Writeup by Hilary Andreff

Also Read:
Our Album Review

Chrono Orchestra Arrangement Box Our Favorite Tracks:

Schala's Theme (Piano Duo ver)

Epilogue ~ To Good Friends

The Girl Who Stole the Stars (Piano Duo ver)

Chrono Trigger Orchestral Arrangement
Composed by Yasunori Mitsuda, arr. by Kosuke Yamashita, Mariam Abounnasr, Daisuke Shinoda, Tomomichi Takeoka, Yui Morishita, Takuro Iga

Bringing some of the most beloved pieces from Chrono Trigger's soundtrack to the Tokyo Philharmonic Orchestra makes for a delightful collection to just sit and listen to. The game, and its soundtrack, holds a special place in the hearts of many, and while there is no shortage of arrangements and remixes to enjoy, this short album sits high on the list with its fresh orchestrations and brilliant performances. Hearing a fleshed out version of "Gato's Song" is such a pleasant surprise, and the rendition of "Robo's Theme" featuring some "chonky" robot music love could easily compel listeners to just stop and dance. Even if you're feeling a bit of "Chrono fatigue" with the aforementioned glut of musical reimaginings, don't pass on this one; it's filled with a true passion for the material that brings the music to life as never before.

Writeup by Greg Delmage

Also Read:
Our Album Review

Chrono Trigger Orchestral Arrangement Our Favorite Tracks:

Morning Sunlight / Guardia Millennial Fair / Gato's Song

The Day the World Revived / Robo's Theme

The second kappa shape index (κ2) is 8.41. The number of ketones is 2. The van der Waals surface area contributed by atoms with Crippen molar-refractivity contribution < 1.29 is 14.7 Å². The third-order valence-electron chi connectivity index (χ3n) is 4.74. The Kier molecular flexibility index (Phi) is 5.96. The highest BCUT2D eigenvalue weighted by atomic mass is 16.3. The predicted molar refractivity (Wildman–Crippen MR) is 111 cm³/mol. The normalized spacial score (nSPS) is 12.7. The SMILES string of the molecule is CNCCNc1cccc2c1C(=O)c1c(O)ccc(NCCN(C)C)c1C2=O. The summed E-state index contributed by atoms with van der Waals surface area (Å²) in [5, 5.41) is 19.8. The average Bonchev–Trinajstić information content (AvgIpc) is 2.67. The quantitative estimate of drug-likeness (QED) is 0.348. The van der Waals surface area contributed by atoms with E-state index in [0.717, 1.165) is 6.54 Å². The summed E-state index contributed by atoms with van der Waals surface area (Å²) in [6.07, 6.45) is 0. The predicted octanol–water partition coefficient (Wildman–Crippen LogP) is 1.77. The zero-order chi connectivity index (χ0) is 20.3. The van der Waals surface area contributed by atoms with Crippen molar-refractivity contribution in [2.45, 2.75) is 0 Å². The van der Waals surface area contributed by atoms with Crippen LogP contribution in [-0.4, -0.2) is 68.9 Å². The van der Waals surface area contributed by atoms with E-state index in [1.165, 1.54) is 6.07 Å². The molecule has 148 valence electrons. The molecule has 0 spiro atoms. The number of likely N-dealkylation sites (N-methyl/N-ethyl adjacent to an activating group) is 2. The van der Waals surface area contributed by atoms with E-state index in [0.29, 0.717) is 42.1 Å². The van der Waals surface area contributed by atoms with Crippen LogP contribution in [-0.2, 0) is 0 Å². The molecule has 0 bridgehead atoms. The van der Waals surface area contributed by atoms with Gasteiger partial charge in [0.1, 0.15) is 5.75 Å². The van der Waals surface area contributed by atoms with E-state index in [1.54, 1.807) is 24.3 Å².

Magus' Castle / Confusing Melody / Battle with Magus

EPOCH: A Tribute to Chrono Trigger
Composed by Yasunori Mitsuda, Arranged by Various Artists

Apparently, there is no limit to the amount of Chrono arrangement albums with dozens of contributors. 2016's Chronicles of Time seemed to be the definitive version of such a project, and then 2019 brought us Materia Collective's EPOCH. Similar in collaborative concept but wholly unique in its execution, EPOCH gives Yasunori Mitsuda's legendary score a new feel, with arrangements that are dramatic, sometimes amusing, orchestral, and more. Like many of our favorite mega-collaborations, a multitude of genres are featured here, and the creativity with which the artists on EPOCH have adapted these songs is nothing short of wonderful.

Writeup by Mike Salbato

EPOCH: A Tribute to Chrono Trigger Our Favorite Tracks:

Memories of Green

Yearnings of the Wind

Robo's Theme

Runner-Up: Face My Fears / Hikaru Utada
Composed by Hikaru Utada, Skrillex, Poo Bear

Hikaru Utada's name is synonymous with Kingdom Hearts given how memorable her vocal themes for the series are, and her work on the themes for Kingdom Hearts III continues to bolster that tradition in harmonious ways. Both the English and Japanese versions of "Face My Fears" are wonderful pieces with a distinctive electronic flair thanks to Utada's masterful collaboration with artist Skrillex. "Don't Think Twice" and its Japanese version "Chikai" are also melodious and gorgeous-sounding songs that evoke strong emotions when listened to. Though this EP album only contains these four tracks, they stand strongly together and help illustrate just how phenomenal Utada's music and collaborations with other artists can be.